Fire Ecology, 2009
Volume 5, Issue 1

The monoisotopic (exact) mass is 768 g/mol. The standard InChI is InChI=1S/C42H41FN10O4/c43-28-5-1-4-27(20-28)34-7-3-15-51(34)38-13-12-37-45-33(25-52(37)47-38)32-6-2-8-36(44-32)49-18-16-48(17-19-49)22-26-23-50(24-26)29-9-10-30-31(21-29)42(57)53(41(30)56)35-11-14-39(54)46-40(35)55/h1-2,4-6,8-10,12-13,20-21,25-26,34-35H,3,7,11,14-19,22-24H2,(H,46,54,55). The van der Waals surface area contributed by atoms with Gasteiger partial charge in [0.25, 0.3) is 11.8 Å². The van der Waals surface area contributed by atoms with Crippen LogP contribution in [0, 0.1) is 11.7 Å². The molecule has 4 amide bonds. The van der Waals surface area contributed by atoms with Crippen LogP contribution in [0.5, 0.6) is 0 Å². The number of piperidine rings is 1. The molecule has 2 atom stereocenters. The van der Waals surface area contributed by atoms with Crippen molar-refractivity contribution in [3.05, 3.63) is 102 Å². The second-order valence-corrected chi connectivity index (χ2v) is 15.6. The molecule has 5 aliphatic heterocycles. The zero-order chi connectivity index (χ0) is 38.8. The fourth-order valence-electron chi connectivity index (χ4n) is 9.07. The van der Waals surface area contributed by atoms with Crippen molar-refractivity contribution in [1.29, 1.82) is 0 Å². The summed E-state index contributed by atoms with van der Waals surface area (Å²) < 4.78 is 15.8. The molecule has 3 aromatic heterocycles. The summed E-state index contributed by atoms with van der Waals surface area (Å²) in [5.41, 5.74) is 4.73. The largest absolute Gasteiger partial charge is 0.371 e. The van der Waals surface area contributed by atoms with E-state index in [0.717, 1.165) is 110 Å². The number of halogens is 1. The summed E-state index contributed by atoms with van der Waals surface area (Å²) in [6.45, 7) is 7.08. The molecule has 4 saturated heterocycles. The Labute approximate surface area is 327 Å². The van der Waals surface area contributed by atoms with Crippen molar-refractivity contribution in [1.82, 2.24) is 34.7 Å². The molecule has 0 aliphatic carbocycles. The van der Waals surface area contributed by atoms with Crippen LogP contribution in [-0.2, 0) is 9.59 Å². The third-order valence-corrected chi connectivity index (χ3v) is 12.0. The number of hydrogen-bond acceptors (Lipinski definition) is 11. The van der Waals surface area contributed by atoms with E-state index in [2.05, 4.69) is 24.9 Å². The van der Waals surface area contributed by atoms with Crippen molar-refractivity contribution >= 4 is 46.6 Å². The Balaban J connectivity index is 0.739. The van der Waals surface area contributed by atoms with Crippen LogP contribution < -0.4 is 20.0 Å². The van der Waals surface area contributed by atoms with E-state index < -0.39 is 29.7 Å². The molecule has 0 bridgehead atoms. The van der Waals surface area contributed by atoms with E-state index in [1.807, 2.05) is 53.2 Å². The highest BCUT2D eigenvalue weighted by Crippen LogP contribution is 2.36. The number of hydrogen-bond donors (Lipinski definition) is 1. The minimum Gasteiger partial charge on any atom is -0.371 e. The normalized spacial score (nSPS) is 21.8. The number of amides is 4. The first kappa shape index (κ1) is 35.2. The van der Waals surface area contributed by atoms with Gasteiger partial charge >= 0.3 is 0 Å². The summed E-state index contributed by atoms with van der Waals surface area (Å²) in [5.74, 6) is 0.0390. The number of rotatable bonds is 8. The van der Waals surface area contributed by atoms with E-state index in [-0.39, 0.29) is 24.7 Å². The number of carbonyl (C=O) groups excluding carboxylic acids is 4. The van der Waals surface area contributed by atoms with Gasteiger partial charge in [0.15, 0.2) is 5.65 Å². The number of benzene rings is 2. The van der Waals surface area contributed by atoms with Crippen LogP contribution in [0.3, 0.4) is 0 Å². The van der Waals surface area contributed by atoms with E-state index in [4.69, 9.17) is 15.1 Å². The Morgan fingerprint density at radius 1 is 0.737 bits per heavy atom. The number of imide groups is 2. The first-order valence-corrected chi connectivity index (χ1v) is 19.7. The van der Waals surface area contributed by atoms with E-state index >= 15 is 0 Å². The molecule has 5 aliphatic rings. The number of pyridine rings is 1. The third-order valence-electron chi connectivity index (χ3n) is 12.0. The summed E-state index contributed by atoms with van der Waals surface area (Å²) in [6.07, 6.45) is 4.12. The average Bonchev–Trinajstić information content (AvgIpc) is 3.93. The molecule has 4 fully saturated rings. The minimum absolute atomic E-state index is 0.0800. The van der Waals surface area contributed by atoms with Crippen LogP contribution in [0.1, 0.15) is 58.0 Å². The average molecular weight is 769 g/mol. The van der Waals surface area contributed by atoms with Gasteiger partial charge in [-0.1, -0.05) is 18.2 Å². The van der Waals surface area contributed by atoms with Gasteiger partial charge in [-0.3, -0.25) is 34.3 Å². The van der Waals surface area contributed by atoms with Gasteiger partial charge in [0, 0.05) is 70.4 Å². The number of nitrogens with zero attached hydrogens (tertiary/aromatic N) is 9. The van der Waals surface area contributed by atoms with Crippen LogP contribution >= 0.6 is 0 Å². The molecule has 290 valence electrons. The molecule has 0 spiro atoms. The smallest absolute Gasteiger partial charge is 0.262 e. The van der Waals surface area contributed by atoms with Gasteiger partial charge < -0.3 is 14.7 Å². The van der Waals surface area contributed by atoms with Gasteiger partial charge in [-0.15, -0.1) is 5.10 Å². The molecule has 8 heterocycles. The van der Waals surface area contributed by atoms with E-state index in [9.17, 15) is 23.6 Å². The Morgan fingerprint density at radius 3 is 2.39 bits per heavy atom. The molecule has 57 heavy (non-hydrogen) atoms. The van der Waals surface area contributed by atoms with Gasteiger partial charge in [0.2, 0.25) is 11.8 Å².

Fire and invasions by nonnative plants can change the structure and function of ecosystems, and independent effects of each of these processes have been well studied. When fire is restored to areas where it has been excluded and the native plant communities have been invaded by nonnative species, changes in vegetation structure and composition are likely to alter the fire regime. These changes, in turn, might alter the effects of fire on wildlife and wildlife habitat. In this paper, we develop a framework to evaluate whether fire and plant invasion act as independent, additive processes, or whether applying fire in invaded areas results in novel effects on wildlife. We explore changes in abundance of three small mammal species in response to experimental fires set along a gradient of dominance by Lehmann lovegrass (Eragrostis lehmanniana), an African bunchgrass that has invaded semidesert grasslands of the southwestern USA. For two of three species of small mammals, the effect of fire on abundance varied with the degree of invasion, suggesting a fire × invasion interaction. In systems dominated by nonnative plants, fire can function differently than it did prior to invasion, especially for animals with habitat requirements that match conditions created by the invading plant species. Consequently, prescriptions for restoration fires will need to consider the novel effects of fires on native plants and animals in areas where the plant community has changed.